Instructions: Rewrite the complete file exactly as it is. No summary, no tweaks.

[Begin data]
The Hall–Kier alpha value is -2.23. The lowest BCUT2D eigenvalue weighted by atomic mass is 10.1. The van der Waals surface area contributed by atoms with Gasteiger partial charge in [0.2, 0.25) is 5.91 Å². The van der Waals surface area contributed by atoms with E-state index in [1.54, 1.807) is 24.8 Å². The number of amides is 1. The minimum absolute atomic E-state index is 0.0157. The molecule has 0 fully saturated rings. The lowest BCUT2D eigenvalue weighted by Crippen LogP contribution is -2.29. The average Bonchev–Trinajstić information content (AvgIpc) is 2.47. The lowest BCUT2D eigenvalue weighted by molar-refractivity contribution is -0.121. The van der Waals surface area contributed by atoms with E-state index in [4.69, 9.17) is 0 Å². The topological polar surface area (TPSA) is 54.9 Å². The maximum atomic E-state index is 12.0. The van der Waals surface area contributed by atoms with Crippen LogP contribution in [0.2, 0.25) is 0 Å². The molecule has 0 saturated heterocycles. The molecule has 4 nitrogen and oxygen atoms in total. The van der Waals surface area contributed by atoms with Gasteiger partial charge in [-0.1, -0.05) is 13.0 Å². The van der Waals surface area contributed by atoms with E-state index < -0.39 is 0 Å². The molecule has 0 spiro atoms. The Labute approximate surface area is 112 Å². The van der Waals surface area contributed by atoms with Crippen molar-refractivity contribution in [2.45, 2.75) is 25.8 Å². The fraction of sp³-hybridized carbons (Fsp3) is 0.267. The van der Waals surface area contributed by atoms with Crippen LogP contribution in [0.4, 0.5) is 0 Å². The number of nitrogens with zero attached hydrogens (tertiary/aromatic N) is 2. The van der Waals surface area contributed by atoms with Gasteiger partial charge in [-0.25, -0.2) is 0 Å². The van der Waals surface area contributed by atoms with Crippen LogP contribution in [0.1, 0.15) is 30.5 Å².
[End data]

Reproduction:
The Hall–Kier alpha value is -2.23. The lowest BCUT2D eigenvalue weighted by atomic mass is 10.1. The van der Waals surface area contributed by atoms with Gasteiger partial charge in [0.2, 0.25) is 5.91 Å². The van der Waals surface area contributed by atoms with E-state index in [1.54, 1.807) is 24.8 Å². The number of amides is 1. The minimum absolute atomic E-state index is 0.0157. The molecule has 0 fully saturated rings. The lowest BCUT2D eigenvalue weighted by Crippen LogP contribution is -2.29. The average Bonchev–Trinajstić information content (AvgIpc) is 2.47. The lowest BCUT2D eigenvalue weighted by molar-refractivity contribution is -0.121. The van der Waals surface area contributed by atoms with E-state index in [4.69, 9.17) is 0 Å². The topological polar surface area (TPSA) is 54.9 Å². The maximum atomic E-state index is 12.0. The van der Waals surface area contributed by atoms with Crippen LogP contribution in [0.2, 0.25) is 0 Å². The molecule has 0 saturated heterocycles. The molecule has 4 nitrogen and oxygen atoms in total. The van der Waals surface area contributed by atoms with Gasteiger partial charge in [-0.1, -0.05) is 13.0 Å². The van der Waals surface area contributed by atoms with E-state index < -0.39 is 0 Å². The molecule has 0 spiro atoms. The Labute approximate surface area is 112 Å². The van der Waals surface area contributed by atoms with Crippen molar-refractivity contribution in [2.45, 2.75) is 25.8 Å². The fraction of sp³-hybridized carbons (Fsp3) is 0.267. The van der Waals surface area contributed by atoms with Crippen LogP contribution in [0.4, 0.5) is 0 Å². The number of nitrogens with zero attached hydrogens (tertiary/aromatic N) is 2. The van der Waals surface area contributed by atoms with Gasteiger partial charge in [-0.25, -0.2) is 0 Å². The van der Waals surface area contributed by atoms with Crippen LogP contribution in [0.1, 0.15) is 30.5 Å².